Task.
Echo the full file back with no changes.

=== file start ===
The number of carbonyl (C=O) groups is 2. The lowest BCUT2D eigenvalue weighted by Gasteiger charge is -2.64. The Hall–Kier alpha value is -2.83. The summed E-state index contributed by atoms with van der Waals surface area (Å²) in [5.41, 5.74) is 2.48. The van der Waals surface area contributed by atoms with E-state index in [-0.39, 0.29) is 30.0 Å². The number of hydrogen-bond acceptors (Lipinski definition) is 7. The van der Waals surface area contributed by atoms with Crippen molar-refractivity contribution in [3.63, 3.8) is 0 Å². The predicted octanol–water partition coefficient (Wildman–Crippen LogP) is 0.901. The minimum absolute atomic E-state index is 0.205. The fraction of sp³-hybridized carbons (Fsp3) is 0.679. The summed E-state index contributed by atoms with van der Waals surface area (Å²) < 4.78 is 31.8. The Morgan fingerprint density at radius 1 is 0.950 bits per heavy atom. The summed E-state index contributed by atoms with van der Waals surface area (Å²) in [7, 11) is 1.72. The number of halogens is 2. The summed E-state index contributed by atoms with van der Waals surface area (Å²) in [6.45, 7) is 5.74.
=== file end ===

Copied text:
The number of carbonyl (C=O) groups is 2. The lowest BCUT2D eigenvalue weighted by Gasteiger charge is -2.64. The Hall–Kier alpha value is -2.83. The summed E-state index contributed by atoms with van der Waals surface area (Å²) in [5.41, 5.74) is 2.48. The van der Waals surface area contributed by atoms with E-state index in [-0.39, 0.29) is 30.0 Å². The number of hydrogen-bond acceptors (Lipinski definition) is 7. The van der Waals surface area contributed by atoms with Crippen molar-refractivity contribution in [3.63, 3.8) is 0 Å². The predicted octanol–water partition coefficient (Wildman–Crippen LogP) is 0.901. The minimum absolute atomic E-state index is 0.205. The fraction of sp³-hybridized carbons (Fsp3) is 0.679. The summed E-state index contributed by atoms with van der Waals surface area (Å²) < 4.78 is 31.8. The Morgan fingerprint density at radius 1 is 0.950 bits per heavy atom. The summed E-state index contributed by atoms with van der Waals surface area (Å²) in [7, 11) is 1.72. The number of halogens is 2. The summed E-state index contributed by atoms with van der Waals surface area (Å²) in [6.45, 7) is 5.74.